D

D[f,x]

gives the partial derivative .

D[f,{x,n}]

gives the multiple derivative .

D[f,x,y,]

gives the partial derivative .

D[f,{x,n},{y,m},]

gives the multiple partial derivative .

D[f,{{x1,x2,}}]

for a scalar f gives the vector derivative .

D[f,{array}]

gives an array derivative.

Details and Options

  • D is also known as derivative for univariate functions.
  • By using the character , entered as pd or \[PartialD], with subscripts, derivatives can be entered as follows:
  • D[f,x]xf
    D[f,{x,n}]{x,n}f
    D[f,x,y]x,yf
    D[f,{{x,y}}]{{x,y}}f
  • The comma can be made invisible by using the character \[InvisibleComma] or ,.
  • The partial derivative D[f[x],x] is defined as , and higher derivatives D[f[x,y],x,y] are defined recursively as etc.
  • The order of derivatives n and m can be symbolic and they are assumed to be positive integers.
  • The derivative D[f[x],{x,n}] for a symbolic f is represented as Derivative[n][f][x].
  • For some functions f, Derivative[n][f][x] may not be known, but can be approximated by applying N. »
  • New derivative rules can be added by adding values to Derivative[n][f][x]. »
  • For lists, D[{f1,f2,},x] is equivalent to {D[f1,x],D[f2,x],} recursively. »
  • D[f,{array}] effectively threads D over each element of array.
  • D[f,{array,n}] is equivalent to D[f,{array},{array},], where {array} is repeated n times.
  • D[f,{array1},{array2},] is normally equivalent to First[Outer[D,{f},array1,array2,]]. »
  • Common array derivatives include:
  • D[f,{{x1,x2,}}]gradient{D[f,x1],D[f,x2],}
    D[f,{{x1,x2,},2}]Hessian{{D[f,x1,x1],D[f,x1,x2],},{D[f,x2,x1],D[f,x2,x2],},}
    D[{f1,f2,},{{x1,x2,}}]Jacobian{{D[f1,x1],D[f1,x2],},
    {D[f2,x1],D[f2,x2],},}
  • If f is a scalar and x={x1,}, then the multivariate Taylor series at x0={x01,} is given by:
  • ,
  • where fi=D[f,{x,i}]/.{x1x01,} is an array with tensor rank . »
  • If f and x are both arrays, then D[f,{x}] effectively threads first over each element of f, and then over each element of x. The result is an array with dimensions Join[Dimensions[f],Dimensions[x]]. »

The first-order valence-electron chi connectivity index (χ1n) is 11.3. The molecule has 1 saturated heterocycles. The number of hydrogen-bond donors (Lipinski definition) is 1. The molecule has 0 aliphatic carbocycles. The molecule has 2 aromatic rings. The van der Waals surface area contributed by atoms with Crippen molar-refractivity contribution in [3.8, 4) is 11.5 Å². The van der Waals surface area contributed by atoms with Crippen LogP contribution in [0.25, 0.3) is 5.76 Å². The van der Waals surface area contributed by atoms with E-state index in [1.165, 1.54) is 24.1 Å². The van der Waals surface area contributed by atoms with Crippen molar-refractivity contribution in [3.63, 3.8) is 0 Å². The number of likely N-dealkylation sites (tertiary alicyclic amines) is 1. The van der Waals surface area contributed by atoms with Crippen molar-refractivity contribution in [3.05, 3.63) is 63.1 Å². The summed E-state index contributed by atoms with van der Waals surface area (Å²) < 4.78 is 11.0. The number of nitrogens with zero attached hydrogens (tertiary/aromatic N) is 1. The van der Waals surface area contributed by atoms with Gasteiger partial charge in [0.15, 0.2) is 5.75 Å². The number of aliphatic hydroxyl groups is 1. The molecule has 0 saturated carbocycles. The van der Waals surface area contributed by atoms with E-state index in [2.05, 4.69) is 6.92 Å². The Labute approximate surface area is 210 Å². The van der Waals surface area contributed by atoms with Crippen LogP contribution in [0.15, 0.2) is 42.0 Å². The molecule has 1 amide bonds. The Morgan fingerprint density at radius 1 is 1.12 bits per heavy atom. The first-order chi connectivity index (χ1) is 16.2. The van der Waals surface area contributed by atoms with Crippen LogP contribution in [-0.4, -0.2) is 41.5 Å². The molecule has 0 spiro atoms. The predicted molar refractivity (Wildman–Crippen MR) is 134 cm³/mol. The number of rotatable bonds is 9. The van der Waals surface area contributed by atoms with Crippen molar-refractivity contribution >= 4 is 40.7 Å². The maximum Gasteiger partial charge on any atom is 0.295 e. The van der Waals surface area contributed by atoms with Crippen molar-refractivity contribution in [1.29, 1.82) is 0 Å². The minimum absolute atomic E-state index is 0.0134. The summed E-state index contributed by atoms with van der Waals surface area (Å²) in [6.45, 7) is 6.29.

• D can formally differentiate operators such as integrals and sums, taking into account scoped variables as well as the structure of the particular operator.
  • Examples of operator derivatives include:
  • is not scoped by the integral
    is scoped by the integral
    is not scoped by the integral transform
    is scoped by by the integral transform
  • All expressions that do not explicitly depend on the variables given are taken to have zero partial derivative.
  • The setting NonConstants{u1,} specifies that ui depends on all variables x, y, etc. and does not have zero partial derivative. »

Examples

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Basic Examples  (7)

Derivative with respect to x:

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Fourth derivative with respect to x:

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Derivative of order n with respect to x:

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Derivative with respect to x and y:

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Derivative involving a symbolic function f:

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Evaluate derivatives numerically:

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Enter using pd, and subscripts using :

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Scope  (82)

Options  (1)

Applications  (41)

Properties & Relations  (21)

Possible Issues  (4)

Interactive Examples  (2)

Neat Examples  (2)

See Also

Dt  Derivative  DifferenceQuotient  Minimize  Maximize  DSolve  NDSolve  NDEigensystem  NDEigenvalues  Integrate  Grad  Div  Curl  Laplacian  DifferenceDelta  CoefficientArrays

Tutorials

Introduced in 1988
(1.0)
| Updated in 2017
(11.1)